Union educators join effort to expand child care, early ed

Access to early care and education is good for children, parents and communities. But the shortage of child care providers in Minnesota has gone from bad to worse during the pandemic.

Union educators are putting their weight behind a push to address the child care crisis this legislative session, teaming up with Head Start advocates, child care providers and parents who want a portion of the state’s $7.7 billion budget surplus invested in early education.

In a virtual press conference Tuesday, Maplewood child care teacher Mary Solheim said change won’t happen in the industry unless stakeholders come together and demand it.

“We need a unified understanding of each other, an understanding that child care, early learning and public education can coexist together because we are equally important in the lives of our families,” Solheim said. “Children need education, children need care and children need to be educated by caring people.”

Solheim is a leader in the advocacy group Kids Count On Us. Its agenda includes capping child care costs at 7% of a family’s income and giving workers in the industry better wages and career opportunities.

Greta Holupchinski, a Head Start home visitor in Ramsey County, said it’s time for Minnesota to start recognizing the importance of child care and early education to the state’s economy – and investing accordingly.

“The benefits of accessible child care affect everyone in a community, not just the families and kids,” Holupchinski said. “We’re currently seeing a huge worker shortage, and lack of child care is one of those causes.”

Minnesota was short nearly 80,000 child care slots before COVID-19, according to the Minnesota Department of Employment and Economic Development. Federal employment data shows the industry lost about a third of its workers at the outset of the pandemic, and employment remains below pre-pandemic levels.

Kirsten Ragatz, a former preschool and kindergarten teacher in Minneapolis and St. Paul, said she retired early two years ago, in part, because of a “lack of respect for teachers at every level.”

“Now that we are in global pandemic, teachers are leaving the profession at very high rates, and no one who has worked in a school or child care center is surprised,” she said.

Attracting workers to the field is a challenge, researchers say, given long hours and wages that often are too low to meet the cost of living – even for positions that require post-secondary degrees, like preschool teachers.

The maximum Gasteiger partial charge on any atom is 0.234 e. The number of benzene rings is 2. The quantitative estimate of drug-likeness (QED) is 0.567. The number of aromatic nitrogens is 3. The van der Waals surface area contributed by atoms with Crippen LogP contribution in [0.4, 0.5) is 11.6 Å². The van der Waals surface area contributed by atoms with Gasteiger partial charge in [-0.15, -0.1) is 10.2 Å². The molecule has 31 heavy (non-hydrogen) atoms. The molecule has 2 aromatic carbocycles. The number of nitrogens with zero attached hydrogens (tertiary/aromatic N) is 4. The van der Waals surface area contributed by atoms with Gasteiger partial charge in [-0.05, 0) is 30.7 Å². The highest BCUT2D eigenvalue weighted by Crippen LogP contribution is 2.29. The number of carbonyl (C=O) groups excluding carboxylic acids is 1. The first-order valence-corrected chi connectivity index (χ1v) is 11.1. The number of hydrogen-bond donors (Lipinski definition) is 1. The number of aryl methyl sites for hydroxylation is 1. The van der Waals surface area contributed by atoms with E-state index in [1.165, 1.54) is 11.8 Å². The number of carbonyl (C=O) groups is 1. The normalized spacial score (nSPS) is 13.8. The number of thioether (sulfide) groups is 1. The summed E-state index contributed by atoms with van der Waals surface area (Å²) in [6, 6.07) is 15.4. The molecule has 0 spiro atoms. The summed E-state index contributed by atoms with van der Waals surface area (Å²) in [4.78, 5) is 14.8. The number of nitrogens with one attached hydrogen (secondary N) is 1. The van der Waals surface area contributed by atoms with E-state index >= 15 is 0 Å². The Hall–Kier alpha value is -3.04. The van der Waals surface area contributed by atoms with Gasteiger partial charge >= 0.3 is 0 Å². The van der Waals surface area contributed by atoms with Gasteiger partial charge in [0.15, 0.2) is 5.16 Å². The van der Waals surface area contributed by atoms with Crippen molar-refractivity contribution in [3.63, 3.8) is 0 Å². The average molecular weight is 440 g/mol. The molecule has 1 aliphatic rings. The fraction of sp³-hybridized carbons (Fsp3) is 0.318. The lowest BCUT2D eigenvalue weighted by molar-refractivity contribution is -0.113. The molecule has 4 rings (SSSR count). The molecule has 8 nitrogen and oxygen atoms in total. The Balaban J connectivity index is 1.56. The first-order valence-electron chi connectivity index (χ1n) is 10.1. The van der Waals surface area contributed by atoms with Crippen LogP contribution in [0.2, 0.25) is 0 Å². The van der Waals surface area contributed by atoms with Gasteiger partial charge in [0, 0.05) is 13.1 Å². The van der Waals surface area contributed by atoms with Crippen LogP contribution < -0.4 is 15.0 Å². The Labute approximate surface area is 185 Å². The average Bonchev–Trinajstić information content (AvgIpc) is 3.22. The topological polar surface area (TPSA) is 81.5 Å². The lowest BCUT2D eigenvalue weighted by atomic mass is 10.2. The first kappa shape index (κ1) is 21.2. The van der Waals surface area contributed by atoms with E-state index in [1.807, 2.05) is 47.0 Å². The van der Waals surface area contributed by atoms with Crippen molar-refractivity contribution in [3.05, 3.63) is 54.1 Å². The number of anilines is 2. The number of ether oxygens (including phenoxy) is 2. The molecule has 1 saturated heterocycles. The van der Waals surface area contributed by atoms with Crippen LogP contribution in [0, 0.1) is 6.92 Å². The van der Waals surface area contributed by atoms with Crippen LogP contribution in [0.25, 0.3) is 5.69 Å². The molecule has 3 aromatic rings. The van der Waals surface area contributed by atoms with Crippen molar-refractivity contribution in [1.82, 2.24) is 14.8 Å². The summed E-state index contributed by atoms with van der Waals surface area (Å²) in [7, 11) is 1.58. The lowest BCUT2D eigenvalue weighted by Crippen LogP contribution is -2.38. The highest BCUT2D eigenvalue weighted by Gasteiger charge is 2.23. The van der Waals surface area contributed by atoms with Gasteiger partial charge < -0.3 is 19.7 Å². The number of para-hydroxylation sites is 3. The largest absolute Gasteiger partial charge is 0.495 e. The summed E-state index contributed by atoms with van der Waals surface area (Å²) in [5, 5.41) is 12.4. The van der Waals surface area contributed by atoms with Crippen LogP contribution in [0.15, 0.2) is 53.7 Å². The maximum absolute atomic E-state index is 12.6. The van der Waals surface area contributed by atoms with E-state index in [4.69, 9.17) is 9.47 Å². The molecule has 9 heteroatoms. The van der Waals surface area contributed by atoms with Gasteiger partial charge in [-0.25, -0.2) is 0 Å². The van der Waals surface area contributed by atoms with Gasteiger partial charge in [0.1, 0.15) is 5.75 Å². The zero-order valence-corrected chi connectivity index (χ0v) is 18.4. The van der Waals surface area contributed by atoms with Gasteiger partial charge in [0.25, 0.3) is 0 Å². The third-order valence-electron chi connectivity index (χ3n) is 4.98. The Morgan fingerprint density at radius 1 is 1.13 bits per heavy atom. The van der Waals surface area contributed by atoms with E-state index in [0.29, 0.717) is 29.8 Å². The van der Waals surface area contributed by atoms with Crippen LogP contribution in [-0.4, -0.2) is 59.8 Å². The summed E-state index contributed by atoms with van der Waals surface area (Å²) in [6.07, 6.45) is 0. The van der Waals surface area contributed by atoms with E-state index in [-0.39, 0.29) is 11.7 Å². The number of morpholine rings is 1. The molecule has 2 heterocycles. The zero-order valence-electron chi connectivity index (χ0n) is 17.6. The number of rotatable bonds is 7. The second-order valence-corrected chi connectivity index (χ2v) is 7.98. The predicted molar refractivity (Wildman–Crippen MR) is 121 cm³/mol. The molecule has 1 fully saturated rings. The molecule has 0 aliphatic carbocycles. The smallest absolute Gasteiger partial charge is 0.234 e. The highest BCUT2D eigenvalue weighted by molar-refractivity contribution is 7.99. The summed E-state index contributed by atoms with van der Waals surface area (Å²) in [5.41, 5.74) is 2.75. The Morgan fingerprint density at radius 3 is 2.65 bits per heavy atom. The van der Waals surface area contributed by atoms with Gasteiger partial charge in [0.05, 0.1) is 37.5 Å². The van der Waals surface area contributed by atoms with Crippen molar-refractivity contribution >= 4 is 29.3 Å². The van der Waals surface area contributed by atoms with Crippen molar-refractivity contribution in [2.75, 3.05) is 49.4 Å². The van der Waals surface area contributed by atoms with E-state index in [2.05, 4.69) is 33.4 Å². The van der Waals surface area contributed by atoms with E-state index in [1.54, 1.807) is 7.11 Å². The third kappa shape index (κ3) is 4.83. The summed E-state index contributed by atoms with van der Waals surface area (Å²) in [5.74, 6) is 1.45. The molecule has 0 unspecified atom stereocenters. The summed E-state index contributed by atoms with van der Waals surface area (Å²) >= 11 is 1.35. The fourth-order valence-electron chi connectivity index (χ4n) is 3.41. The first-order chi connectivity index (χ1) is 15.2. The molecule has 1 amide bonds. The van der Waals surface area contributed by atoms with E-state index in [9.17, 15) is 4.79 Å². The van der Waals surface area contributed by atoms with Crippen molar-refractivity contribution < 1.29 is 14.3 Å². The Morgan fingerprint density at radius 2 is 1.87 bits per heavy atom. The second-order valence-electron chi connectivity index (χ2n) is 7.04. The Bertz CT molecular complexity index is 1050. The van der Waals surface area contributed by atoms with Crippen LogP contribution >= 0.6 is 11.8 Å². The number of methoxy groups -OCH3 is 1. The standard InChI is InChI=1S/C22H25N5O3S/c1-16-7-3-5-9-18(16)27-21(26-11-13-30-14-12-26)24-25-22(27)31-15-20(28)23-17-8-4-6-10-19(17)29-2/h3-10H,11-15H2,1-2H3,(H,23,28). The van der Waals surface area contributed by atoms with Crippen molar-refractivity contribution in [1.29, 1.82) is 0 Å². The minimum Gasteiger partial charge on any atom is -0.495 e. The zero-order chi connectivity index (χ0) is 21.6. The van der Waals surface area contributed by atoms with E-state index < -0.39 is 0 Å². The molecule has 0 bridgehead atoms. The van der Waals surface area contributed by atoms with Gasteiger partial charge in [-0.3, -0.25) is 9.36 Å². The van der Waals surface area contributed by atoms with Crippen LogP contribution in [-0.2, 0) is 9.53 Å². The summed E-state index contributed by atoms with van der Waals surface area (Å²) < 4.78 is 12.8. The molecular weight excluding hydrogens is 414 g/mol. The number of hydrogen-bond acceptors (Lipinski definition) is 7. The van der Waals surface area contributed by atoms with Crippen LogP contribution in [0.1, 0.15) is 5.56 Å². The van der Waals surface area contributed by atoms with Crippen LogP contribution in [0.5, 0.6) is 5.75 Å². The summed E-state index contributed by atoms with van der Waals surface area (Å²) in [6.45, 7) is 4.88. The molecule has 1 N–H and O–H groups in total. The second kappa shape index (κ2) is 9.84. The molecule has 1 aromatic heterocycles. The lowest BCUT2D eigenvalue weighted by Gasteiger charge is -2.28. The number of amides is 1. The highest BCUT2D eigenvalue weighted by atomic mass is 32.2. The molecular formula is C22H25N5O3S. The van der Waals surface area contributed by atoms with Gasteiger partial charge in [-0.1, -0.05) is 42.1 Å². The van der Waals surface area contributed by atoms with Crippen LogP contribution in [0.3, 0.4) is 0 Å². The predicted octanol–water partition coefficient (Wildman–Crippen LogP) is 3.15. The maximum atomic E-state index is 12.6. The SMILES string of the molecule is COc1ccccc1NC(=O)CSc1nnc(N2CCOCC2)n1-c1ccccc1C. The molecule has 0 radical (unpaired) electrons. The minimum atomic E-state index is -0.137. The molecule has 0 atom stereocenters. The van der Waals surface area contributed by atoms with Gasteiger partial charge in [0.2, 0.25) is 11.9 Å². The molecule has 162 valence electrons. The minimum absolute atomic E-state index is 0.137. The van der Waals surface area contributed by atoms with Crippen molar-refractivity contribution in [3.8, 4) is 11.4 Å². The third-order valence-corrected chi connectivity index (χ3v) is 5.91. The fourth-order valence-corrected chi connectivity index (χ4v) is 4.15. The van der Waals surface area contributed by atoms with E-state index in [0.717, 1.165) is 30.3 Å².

But availability isn’t the only barrier families seeking child care face. The average cost of full-time care ranges from $12,000 to over $15,000 in Minnesota.

LaTanya Hughes, a personal care attendant who manages two group homes, said she applied for child care assistance from the state, but was denied because her income was too high. When she found a child care center that would accept her 5-year-old, Hughes had to take another job to cover the fees, only increasing her child care costs further.

“Sometimes I feel like the working people are penalized the most,” Hughes said.

Even for families who qualify, the state child care assistance program lacks sufficient funding, resulting in long waitlists in some areas of the state.

Gov. Tim Walz set out to change that last week. He proposed spending $2.6 billion over the next three years to fund state’s subsidy program in full, eliminate waitlists and raise reimbursement rates for providers. The plan would also provide direct grants to keep child care centers and family providers open.

Advocates at the press conference called the governor’s proposal a necessary first step, and they urged legislators to act during the session that began Monday.

Mercedes Lee, a member of the St. Paul Federation of Educators who has taught kindergarten and second grade, said the most important return on an investment in early care and education is the opportunity it provides children.

“It was always incredibly apparent to me who had experiences with early education and child care prior to coming to kindergarten, and who did not,” Lee said.

“Early education matters, and if we truly care about our children, we need to prioritize funding and resourcing early education. And we need a strong workforce that is well supported through wages, benefits and educational opportunities, so that they can give their full selves to the children they are educating.”

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